Stuttering is a communication disorder that affects the fluency of speech.  It is characterized by repetitions of single sounds, syllables or whole words ("I-I-I need to see the doc-doc-doctor.").  Some individuals who stutter experience hesitations or blocking - in which no sound comes out - or they prolong words within sentences ("I neeeeeeeed to see the doctor.").  Others have difficulty eliminating "filler words" such as "um" or "like" from connected speech.           

The cause of stuttering remains to be determined.  Some researchers believe that there is a genetic predisposition toward stuttering.  Some stuttering, especially around 18-24 months of age in early development - is considered "normal."  If the child becomes aware and self-conscious of their own stuttering, if they develop negative feelings about talking, or if their stuttering worsens or becomes more consistent, parents should talk to their physicians about obtaining a speech therapy order.  Early childhood is a good time to address stuttering, before behaviors become habitual.

Older adolescents and adults who stutter sometimes seek therapy to gain better control of stuttering moments.  The SLP may provide counseling and treatment to reduce the frequency of stuttering moments through changing the timing and tension of speech.  Treatment may also focus on changing the patient's negative attitudes and fears towards speech, avoidance issues, and helping the patient become more confident in themself and their speaking ability.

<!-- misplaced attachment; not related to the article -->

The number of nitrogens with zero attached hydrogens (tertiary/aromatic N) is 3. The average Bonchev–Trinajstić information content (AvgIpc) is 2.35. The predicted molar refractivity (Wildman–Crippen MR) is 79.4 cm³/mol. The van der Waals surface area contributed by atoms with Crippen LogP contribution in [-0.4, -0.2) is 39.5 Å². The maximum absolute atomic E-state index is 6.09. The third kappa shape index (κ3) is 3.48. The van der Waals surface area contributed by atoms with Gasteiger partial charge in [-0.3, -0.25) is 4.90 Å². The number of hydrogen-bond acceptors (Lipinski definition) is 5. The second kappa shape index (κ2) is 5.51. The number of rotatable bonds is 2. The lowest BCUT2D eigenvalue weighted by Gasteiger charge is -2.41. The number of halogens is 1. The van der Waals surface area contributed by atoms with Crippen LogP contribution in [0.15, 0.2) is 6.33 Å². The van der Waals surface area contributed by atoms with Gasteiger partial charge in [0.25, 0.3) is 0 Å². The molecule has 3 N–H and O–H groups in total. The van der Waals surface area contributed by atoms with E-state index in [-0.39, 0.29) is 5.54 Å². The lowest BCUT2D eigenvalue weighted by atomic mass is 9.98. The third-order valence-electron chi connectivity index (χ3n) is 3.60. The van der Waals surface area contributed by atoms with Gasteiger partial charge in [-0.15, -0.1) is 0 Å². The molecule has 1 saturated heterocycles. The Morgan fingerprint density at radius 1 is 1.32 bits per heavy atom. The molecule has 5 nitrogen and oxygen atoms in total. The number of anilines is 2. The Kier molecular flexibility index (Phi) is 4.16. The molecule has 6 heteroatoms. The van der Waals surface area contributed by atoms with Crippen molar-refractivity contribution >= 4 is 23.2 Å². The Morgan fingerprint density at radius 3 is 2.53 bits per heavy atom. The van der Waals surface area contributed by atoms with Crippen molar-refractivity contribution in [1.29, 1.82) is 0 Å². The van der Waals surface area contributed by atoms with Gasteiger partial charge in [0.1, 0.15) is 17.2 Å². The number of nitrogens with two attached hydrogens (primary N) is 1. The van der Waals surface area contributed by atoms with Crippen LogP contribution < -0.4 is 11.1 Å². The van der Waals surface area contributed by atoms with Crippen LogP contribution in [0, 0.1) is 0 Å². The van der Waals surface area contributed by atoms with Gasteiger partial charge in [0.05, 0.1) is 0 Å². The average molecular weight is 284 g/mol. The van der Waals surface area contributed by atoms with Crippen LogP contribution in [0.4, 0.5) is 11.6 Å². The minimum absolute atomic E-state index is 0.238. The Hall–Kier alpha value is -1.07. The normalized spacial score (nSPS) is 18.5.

Voice disorders can occur at all ages and for a variety of reasons.  A person with a voice disorder may experience chronic hoarseness or difficulty changing their pitch or volume.  They may experience a tremor in their voice or get easily fatigued when talking, singing, or working.  Voice disorders can also cause an achy or "lump in the throat" sensation in the voice box.  A child or adult may experience a voice disorder as a result of trauma, head/neck cancer, overuse, or misuse of the vocal mechanism.  Voice disorders may also result from stroke or brain injury.  Many neurological conditions such as Parkinson's disease and multiple sclerosis affect voice production as well.  Vocal change can even occur from acid reflux disease or nodules growing on the vocal cords.  All of the above can be treated by a team of medical professionals - often including the ENT (ear, nose, and throat physician) and a speech-language pathologist.  Our goal, of course, is to restore a more comfortable, functional, and "normal" sounding voice.